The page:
|Blade Length||165 mm|
VS1 Semi-Stainless Steel
with Stainless Steel Cladding
Rust Prone ⓘ This knife can rust, click to learn more.
|Handle||Western Handle - Pakkawood Metal Bolster|
|Made in||Echizen, Fukui, Japan|
A note about measurements: Handmade Japanese knives can vary in their dimensions, so these measurements are only an example.
Perfect for starting a Japanese knife collection, this multipurpose knife ticks all of the boxes. The hammer marked blade slides through food effortlessly and gives it a great look. Takamura-san is not only a karaoke king (especially 1980’s hair metal) but one of the top blacksmiths in his generation.
About the shape - Santoku means 'Three Virtues' or 'To solve Three Problems'. The three virtues are meat, fish and vegetables, or slicing, dicing and mincing depending on your interpretation. This means that the Santoku is an all-around knife, suitable for the amateur home cook and the professional chef alike. The heigh means good clearance for big hands, while the relatively short blade can be wielded by anyone.
About Takamura Knives - Takamura Hamono(blacksmith) can be found in Takefu Village (Echizen) in Fukui Prefecture. It is run by 3rd generation blacksmith Terukazu Takamura who inherited the shop from his father Toshiyuki Takamura San. With over 30 years of experience, his blades are known for an extremely refined and long-lived edge.
A NOTE ABOUT RUST
Semi-stainless steel is a compromise between the edge retention of carbon steel and the rust resistance of stainless. This steel will rust if you let it. To avoid “bad” rust (orange rust) Wipe the knife dry with a dry cloth after use. By this we mean: between cutting and putting the knife down, wipe it dry. Overtime the blade will begin to protect itself with an oxide layer (grey to dark grey “good” rust), this will slow the reaction time but not inhibit the rust entirely. Maintain the good habit of drying off your knife.
• You should only cut food you can bite through with this knife. No olive pits, bones, lobster shells, woody stems or parmesan rinds. Cutting frozen food is especially bad because the cold will make hard steel even more brittle. If you wouldn’t chew it with your own teeth, don’t cut it.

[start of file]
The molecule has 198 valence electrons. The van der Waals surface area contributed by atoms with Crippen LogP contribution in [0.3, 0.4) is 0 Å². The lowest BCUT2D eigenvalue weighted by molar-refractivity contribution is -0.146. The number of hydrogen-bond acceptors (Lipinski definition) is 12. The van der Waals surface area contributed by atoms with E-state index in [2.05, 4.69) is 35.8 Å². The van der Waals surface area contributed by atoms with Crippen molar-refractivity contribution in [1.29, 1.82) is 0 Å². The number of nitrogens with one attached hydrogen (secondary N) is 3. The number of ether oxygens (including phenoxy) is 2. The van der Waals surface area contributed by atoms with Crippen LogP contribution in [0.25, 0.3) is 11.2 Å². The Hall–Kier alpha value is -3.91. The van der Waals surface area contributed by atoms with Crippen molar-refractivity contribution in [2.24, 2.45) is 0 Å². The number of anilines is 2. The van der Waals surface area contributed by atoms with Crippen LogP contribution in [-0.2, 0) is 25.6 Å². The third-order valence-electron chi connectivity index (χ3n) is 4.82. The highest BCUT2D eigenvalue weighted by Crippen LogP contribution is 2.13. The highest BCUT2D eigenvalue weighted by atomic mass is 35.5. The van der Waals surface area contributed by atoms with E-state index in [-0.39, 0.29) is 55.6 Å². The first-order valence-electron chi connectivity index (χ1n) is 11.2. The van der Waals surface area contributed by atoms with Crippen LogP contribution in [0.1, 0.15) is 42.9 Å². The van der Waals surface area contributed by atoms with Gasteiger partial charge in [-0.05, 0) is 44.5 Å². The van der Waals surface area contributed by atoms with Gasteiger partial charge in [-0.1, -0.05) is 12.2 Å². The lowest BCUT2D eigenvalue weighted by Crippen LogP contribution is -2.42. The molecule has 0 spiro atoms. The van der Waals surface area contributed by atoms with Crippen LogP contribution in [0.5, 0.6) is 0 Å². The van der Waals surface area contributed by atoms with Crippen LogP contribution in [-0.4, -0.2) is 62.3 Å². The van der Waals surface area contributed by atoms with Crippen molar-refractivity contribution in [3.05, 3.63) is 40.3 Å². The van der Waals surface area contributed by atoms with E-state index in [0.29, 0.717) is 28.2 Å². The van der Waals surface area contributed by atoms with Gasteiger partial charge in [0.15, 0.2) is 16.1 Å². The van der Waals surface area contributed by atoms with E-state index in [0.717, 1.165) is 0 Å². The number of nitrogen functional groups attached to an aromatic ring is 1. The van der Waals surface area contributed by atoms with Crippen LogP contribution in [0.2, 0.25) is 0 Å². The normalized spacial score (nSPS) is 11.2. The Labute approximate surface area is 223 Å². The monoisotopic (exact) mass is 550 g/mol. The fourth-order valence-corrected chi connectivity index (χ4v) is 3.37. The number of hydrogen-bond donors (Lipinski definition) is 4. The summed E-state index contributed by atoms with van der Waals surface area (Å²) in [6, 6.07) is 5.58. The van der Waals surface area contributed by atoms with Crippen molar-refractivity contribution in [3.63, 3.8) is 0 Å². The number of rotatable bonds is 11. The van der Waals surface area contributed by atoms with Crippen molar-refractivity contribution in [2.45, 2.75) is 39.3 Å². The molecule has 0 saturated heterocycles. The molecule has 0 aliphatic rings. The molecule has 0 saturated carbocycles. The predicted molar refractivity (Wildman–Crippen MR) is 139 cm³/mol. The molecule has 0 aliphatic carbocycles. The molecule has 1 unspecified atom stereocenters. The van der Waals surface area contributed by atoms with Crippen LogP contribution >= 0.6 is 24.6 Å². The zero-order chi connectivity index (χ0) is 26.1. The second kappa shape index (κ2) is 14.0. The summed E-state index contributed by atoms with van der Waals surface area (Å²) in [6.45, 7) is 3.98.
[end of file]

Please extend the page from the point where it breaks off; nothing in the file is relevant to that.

• Foods high in acid and moisture will hasten oxidization (rust of both kinds).
• Your cutting surface is the biggest culprit of dulling your knife. Use wood. Endgrain wood is especially good. Plastic can be fine too, but certainly not glass, granite or bamboo.
• The edge of your knife works best sliding forwards or backwards. Scraping the knife edge sideways will dull or damage the edge. Use the spine of the knife to move foods across the cutting board. Do not twist the edge or pry with the edge, this is the worst screwdriver you ever bought and these motions will certainly damage the edge. Listen to the knife! If you can hear the edge making a “tink” sound on the cutting board, change what you are doing.
• After use, wash the knife by hand with regular dish soap, rinse with hot water and dry by hand immediately. Dishwashers are very bad for knives.
• Wood handles may dry out over time and exposure to water. Simply treat them with some food safe mineral oil or beeswax.
• If you see orange rust, remove it. The scrubby side of a sponge can do the trick. If it’s still not coming off try baking soda and water mixed into a paste or a product called Barkeeper’s Friend.
• Protect the edge; for your safety and to avoid edge damage. A simple blade cover will do the trick if you keep knives in a drawer or travel case.
• A convenient wall magnet made with wood is a great way to show off your knives. Be sure to put it back spine first, then roll it onto the blade face. This will keep the edge from contacting the wood first.
• The good-ol’ counter top block can keep knives at the ready and protected. So can drawer inserts. Whatever the method, keep the edge from touching anything else.
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